Aviation’s Climate Action Takes Off
Collaborative climate action across the air transport sector
The Aviation’s Climate Action Takes Off initiative aims to control international aviation CO2 emissions through a basket of aviation CO2-reduction measures, including a goal of carbon-neutral growth through a global market-based mechanism.
The initiative commits to support short-, medium- and long-term goals to cut emissions from aviation. It showcases action by industry and states in addressing CO2 emissions from international aviation. Measures include supporting developing new, more efficient aircraft technology and sustainable aviation fuels while promoting and deploying operational improvements to reduce CO2 emissions from aircraft already in service. It calls for better use of infrastructure, especially in air traffic management.
Through the Air Transport Action Group (ATAG), the aviation industry also provided strong support to the development and implementation of International Civil Aviation Organization (ICAO)’s Carbon Offsetting and Reduction Scheme for International Aviation (CORSIA), a landmark agreement, adopted at the last ICAO Assembly in October 2016, making the aviation industry the first sector to adopt a global market-based measure to address climate change.
Governments agreed the world’s first global market mechanism for any single sector – the ICAO Carbon Offsetting and Reduction Scheme for International Aviation (CORSIA) will start to offset the increase of international aviation emissions from 2021, as compared to the baseline level of 2019 and 2020 average emissions.
In June 2018, the ICAO Council adopted global Standards and Recommended Practices (SARPs), guidance, and tools for a robust Monitoring, Reporting and Verification (MRV) system for international aviation CO2 emissions under CORSIA, which will be implemented by Member States and aeroplane operators from 1 January 2019. In addition, ICAO is continuing its work for the determination of eligible emissions units that aeroplane operators can use to meet their offsetting requirements under CORSIA.
Partners and Signatories
ICAO represents 192 member states and ATAG represents 29 private sector companies or associations from the aviation industry.
Activities of the Initiative
Outreach and coalition building:
- At the 2016 ICAO Assembly, Governments agreed the world’s first global market mechanism for any single sector – the ICAO Carbon Offsetting and Reduction Scheme for International Aviation (CORSIA) will offset the increase of international aviation emissions growth from 2021, as compared to the baseline level of 2019 and 2020 average emissions.
- Organized two series (2015 and 2016) of five Global Aviation Dialogues ICAO/GLADS on market-based measures prior to the 2016 ICAO Assembly to address climate change with participations of states, civil society and aviation stakeholders in Africa, Middle East, Europe and North Atlantic, Asia-Pacific and the Americas
- Organized five ICAO regional seminars on CORSIA both in 2017 and 2018 to provide hands-on training for the implementation of CORSIA.
- In order to prepare for the CORSIA implementation from 1 January 2019, ICAO is also taking ACT-CORSIA (Assistance, Capacity-building and Training for the CORSIA) programme, including the establishment of CORSIA Buddy Partnerships among Member States, through which 15 donor States provide assistance to 90 recipient States to build their capacities to implement CORSIA.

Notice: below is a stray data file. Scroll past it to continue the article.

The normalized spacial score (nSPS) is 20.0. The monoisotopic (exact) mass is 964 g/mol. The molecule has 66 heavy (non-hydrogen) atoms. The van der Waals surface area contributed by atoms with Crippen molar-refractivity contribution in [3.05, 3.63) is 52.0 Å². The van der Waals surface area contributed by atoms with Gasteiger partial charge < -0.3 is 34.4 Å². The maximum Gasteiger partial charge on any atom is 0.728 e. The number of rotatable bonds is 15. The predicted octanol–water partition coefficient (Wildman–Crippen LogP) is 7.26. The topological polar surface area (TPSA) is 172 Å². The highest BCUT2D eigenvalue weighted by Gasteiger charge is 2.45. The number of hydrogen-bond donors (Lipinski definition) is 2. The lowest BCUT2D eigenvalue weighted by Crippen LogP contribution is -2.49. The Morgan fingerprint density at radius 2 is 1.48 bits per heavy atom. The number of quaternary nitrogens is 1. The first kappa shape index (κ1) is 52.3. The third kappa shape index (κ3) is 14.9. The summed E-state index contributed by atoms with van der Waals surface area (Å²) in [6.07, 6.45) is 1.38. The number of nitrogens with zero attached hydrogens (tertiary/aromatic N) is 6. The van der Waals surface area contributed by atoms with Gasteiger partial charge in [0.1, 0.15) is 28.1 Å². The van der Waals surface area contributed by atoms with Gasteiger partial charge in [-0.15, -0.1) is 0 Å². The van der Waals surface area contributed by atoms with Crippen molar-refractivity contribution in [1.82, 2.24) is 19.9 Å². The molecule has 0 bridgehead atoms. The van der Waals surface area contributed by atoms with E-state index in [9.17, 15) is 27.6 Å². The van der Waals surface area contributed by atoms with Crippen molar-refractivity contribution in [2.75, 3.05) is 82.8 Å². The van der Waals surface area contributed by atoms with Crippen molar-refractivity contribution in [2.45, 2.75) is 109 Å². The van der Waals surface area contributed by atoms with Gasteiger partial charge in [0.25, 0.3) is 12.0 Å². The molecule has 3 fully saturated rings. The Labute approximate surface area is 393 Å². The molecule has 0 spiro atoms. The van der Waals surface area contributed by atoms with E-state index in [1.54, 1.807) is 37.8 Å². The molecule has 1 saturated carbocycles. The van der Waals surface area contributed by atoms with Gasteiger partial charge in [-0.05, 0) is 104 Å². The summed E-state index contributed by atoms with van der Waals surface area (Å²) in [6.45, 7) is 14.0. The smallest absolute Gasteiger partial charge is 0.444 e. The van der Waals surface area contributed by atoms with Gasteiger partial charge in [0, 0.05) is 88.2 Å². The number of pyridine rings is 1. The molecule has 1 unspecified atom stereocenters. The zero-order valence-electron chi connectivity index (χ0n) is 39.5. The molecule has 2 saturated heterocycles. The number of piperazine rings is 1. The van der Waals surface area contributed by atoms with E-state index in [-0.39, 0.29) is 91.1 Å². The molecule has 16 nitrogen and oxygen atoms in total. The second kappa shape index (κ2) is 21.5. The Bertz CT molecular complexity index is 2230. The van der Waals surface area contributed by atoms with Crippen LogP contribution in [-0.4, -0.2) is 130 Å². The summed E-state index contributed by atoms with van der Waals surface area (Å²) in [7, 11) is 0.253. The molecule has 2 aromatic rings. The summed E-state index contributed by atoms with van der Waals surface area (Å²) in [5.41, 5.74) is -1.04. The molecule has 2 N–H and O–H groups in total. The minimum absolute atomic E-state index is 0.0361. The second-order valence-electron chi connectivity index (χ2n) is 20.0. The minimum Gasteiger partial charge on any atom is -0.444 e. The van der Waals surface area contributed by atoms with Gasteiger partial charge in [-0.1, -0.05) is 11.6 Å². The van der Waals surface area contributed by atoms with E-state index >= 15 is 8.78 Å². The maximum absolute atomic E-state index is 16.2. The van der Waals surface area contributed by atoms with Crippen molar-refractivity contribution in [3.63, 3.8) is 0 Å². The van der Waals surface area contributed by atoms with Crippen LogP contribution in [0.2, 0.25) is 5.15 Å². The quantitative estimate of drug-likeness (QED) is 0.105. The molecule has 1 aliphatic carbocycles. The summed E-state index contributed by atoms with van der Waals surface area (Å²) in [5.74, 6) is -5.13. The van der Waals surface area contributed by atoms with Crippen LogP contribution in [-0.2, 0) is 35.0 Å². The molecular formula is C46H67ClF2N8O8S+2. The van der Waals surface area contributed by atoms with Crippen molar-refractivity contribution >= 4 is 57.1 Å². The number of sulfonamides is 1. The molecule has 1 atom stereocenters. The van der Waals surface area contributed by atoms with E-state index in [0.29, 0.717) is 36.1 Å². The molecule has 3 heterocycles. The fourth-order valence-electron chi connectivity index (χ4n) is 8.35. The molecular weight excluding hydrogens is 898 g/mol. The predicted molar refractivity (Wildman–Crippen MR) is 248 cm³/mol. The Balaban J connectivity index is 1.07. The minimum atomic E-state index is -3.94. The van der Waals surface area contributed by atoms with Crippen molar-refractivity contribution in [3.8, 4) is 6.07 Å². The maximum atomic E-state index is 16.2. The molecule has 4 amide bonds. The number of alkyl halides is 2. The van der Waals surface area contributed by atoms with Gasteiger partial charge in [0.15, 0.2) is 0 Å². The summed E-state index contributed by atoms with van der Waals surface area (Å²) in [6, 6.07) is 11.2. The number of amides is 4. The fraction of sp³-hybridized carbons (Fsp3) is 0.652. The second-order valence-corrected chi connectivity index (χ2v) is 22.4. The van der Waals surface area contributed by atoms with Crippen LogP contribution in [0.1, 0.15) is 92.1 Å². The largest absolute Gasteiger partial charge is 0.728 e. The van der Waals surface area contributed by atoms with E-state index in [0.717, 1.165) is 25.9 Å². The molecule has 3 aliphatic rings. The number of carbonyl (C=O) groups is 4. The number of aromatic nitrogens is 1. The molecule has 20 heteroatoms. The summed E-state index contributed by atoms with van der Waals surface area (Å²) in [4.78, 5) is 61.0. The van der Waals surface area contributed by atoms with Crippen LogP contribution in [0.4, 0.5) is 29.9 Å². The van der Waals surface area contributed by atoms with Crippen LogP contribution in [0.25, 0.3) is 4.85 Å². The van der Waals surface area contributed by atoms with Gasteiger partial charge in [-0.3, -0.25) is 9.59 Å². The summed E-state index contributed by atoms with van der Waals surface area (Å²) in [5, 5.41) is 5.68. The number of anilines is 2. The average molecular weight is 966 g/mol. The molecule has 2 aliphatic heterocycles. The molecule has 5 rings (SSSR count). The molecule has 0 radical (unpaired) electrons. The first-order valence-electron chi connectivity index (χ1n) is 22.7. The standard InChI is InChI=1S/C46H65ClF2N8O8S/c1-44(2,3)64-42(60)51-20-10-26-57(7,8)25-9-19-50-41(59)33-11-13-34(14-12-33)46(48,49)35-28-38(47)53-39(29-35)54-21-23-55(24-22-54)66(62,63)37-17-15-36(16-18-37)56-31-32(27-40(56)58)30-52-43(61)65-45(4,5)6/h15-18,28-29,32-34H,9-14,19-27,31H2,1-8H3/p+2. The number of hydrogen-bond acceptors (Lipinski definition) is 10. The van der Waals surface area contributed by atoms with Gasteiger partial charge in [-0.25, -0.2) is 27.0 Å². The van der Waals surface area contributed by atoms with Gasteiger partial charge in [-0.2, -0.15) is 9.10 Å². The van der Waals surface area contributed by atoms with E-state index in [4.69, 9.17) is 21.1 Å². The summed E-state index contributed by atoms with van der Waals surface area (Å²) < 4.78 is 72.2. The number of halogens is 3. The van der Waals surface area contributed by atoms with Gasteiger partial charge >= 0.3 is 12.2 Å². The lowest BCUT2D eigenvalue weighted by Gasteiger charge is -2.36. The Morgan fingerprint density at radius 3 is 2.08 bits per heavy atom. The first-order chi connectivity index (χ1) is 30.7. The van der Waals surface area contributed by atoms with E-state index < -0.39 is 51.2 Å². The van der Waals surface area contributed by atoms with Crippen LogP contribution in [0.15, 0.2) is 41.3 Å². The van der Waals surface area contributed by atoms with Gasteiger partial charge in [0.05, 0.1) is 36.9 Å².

- Organized ATAG roundtables for industry in seven cities worldwide.
- Organized Sustainable Aviation Forum by ATAG
- The historical global market-based measure agreement on CORSIA to address international aviation CO2 at the 2016 ICAO Assembly will complement the ambition under the UNFCCC Paris agreement NDCs.
- ICAO has worked with governments, industry and civil society to deliver the world’s first CO2 Standard for Aircraft, which was adopted by the ICAO Council in 2017. This is the very first “global design Standard” for CO2 emissions for any sector, and it was realized after six years of intensive work by many of the best experts in the world. The Standard guarantees up to a 10% fuel efficiency gain for each new type developed from 2020, relative to the average of current production aircraft types. It also addresses new deliveries of those aircraft that are already in-production from 2023. If they have not complied with the standard by 2028, they cannot be produced anymore. For context, approximately 40% of current production airplane type designs will need to be improved to meet the Standard.
- Regarding sustainable aviation fuels, the ICAO Conference in 2017 endorsed the 2050 ICAO Vision for Sustainable Aviation Fuels and called on States, industry and other stakeholders, for a significant proportion of aviation fuels to be substituted with sustainable aviation fuels by 2050. The 2050 ICAO Vision will be periodically reviewed through a stocktaking process to continuously assess progress on the development and deployment of sustainable aviation fuels, leading to the convening of the next ICAO conference no later than 2025, with a view to updating the 2050 ICAO Vision to include a quantified goal by 2050.
Jane Hupe, Air Transport Bureau, ICAO, JHupe@icao.int
Haldane Dodd, ATAG, email@example.com